Werner Drewes (1899-1985) was born in Canig, Germany. In 1921, he was admitted into the Bauhaus where he studied under artists such as Klee and Muche. Drewes traveled throughout Italy and Spain studying the old masters, particularly Velasquez and El Greco, supporting himself by selling prints as postcards. His vagabond lifestyle took him to the Americas and Asia, where he was inspired the people and landscapes he met along the way. In 1930 he immigrated to the U.S. with his wife, Margaret Schrobsdorf, and his sons. From 1934 to 1936, Drewes taught at the Brooklyn Museum under the auspices of the WPA Federal Art Project. In 1936, he became an American citizen. Drewes joined other Bauhaus artists in New York to form the core of the American Abstract Artists group. He taught at Columbia University from 1937 to 1940, and served as director of graphic art for the WPA Federal Art Project in New York in 1940. In 1944 he studied printmaking at Stanley William Hayter’s famed Atelier 17.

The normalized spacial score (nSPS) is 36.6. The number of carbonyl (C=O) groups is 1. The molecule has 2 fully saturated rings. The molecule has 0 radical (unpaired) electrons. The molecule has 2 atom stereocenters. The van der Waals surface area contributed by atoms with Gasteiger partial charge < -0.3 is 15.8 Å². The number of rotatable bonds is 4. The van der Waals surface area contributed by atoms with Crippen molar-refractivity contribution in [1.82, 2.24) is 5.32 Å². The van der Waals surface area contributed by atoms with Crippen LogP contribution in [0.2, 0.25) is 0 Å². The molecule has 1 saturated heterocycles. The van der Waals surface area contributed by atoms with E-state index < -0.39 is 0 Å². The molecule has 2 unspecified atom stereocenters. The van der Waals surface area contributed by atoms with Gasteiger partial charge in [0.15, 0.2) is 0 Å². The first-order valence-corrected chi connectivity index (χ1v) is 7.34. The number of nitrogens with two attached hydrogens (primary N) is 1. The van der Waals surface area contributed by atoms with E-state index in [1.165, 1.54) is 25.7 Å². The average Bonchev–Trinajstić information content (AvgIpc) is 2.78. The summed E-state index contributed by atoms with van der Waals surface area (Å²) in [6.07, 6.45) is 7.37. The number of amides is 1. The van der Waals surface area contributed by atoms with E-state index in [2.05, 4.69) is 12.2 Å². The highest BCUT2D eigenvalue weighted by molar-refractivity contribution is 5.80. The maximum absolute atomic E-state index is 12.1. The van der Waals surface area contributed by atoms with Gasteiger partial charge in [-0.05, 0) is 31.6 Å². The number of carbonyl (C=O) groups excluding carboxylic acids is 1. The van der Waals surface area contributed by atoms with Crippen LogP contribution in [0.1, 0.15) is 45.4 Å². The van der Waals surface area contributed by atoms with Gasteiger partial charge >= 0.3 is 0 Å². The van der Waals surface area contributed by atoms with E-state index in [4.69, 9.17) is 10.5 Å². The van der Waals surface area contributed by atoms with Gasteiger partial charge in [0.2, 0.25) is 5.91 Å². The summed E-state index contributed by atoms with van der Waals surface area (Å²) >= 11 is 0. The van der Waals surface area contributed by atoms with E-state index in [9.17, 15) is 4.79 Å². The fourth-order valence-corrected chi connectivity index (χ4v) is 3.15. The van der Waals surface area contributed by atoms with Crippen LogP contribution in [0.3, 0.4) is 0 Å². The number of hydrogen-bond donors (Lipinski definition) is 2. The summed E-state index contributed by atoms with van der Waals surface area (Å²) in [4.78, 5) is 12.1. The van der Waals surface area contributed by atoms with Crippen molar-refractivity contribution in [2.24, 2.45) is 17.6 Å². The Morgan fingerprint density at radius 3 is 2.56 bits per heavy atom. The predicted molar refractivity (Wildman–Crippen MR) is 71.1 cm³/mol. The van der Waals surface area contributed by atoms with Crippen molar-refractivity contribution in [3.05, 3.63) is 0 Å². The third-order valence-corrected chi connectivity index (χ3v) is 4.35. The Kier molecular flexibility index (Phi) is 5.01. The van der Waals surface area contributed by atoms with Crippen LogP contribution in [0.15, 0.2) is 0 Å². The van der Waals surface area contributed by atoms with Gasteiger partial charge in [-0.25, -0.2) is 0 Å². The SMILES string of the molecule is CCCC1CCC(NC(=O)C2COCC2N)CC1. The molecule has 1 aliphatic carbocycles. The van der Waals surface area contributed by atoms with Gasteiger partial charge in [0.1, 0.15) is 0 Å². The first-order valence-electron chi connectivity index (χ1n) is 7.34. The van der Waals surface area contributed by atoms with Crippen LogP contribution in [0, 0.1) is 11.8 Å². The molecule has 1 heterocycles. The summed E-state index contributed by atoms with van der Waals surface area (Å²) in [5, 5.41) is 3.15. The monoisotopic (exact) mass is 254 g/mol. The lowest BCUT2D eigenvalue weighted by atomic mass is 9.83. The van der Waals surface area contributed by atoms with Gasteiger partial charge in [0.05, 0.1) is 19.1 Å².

Drewes was a tenured professor at Washington University in St. Louis, from 1946-to 1965. With his sons grown, Drewes’ time at Washington University in St. Louis was a very creative period, with his focus no longer split between his art and raising and financially supporting his family. After his wife’s passing in 1965, Drewes remarried a jeweler and fellow professor from Washington University, Mary Louise Lischer. Retirement led the couple to Bucks County, Pennsylvania where Drewes’ art focused on abstract landscapes and still lifes. Moving once more to escape the long winters, Virginia became Drewes’ final home, where he continued to create and teach until the age of 85. His paintings and prints have been shown at major museums throughout Europe and the United States.
Werner Drewes’ Farm with Figures (shown above) can be seen at our Georgetown gallery in Washington, D.C. It would make a fantastic addition to any early 20th century collection.